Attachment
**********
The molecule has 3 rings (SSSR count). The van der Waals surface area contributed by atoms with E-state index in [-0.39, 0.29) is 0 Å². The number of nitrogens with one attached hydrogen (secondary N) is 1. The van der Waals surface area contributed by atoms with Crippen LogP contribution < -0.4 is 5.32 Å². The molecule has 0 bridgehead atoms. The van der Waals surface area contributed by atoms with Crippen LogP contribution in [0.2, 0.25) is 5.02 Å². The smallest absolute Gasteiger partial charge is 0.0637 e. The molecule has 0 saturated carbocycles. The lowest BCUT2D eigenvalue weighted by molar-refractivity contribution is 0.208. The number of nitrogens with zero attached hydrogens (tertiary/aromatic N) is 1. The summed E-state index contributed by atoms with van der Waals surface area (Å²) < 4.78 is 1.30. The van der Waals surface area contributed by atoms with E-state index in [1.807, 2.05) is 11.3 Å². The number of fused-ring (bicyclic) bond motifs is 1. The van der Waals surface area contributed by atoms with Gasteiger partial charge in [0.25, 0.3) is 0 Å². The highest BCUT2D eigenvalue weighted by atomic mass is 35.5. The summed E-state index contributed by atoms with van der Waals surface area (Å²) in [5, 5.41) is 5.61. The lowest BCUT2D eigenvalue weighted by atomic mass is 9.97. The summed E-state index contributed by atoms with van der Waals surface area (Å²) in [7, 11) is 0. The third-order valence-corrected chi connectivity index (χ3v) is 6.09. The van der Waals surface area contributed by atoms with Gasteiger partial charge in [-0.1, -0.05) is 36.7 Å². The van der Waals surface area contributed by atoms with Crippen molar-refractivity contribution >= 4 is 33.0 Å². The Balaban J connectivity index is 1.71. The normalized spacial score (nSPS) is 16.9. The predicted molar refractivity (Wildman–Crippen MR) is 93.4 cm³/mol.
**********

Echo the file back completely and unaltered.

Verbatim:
The molecule has 3 rings (SSSR count). The van der Waals surface area contributed by atoms with E-state index in [-0.39, 0.29) is 0 Å². The number of nitrogens with one attached hydrogen (secondary N) is 1. The van der Waals surface area contributed by atoms with Crippen LogP contribution < -0.4 is 5.32 Å². The molecule has 0 bridgehead atoms. The van der Waals surface area contributed by atoms with Crippen LogP contribution in [0.2, 0.25) is 5.02 Å². The smallest absolute Gasteiger partial charge is 0.0637 e. The molecule has 0 saturated carbocycles. The lowest BCUT2D eigenvalue weighted by molar-refractivity contribution is 0.208. The number of nitrogens with zero attached hydrogens (tertiary/aromatic N) is 1. The summed E-state index contributed by atoms with van der Waals surface area (Å²) < 4.78 is 1.30. The van der Waals surface area contributed by atoms with E-state index in [1.807, 2.05) is 11.3 Å². The number of fused-ring (bicyclic) bond motifs is 1. The van der Waals surface area contributed by atoms with Gasteiger partial charge in [0.25, 0.3) is 0 Å². The highest BCUT2D eigenvalue weighted by atomic mass is 35.5. The summed E-state index contributed by atoms with van der Waals surface area (Å²) in [5, 5.41) is 5.61. The lowest BCUT2D eigenvalue weighted by atomic mass is 9.97. The summed E-state index contributed by atoms with van der Waals surface area (Å²) in [7, 11) is 0. The third-order valence-corrected chi connectivity index (χ3v) is 6.09. The van der Waals surface area contributed by atoms with Gasteiger partial charge in [-0.1, -0.05) is 36.7 Å². The van der Waals surface area contributed by atoms with Crippen molar-refractivity contribution >= 4 is 33.0 Å². The Balaban J connectivity index is 1.71. The normalized spacial score (nSPS) is 16.9. The predicted molar refractivity (Wildman–Crippen MR) is 93.4 cm³/mol.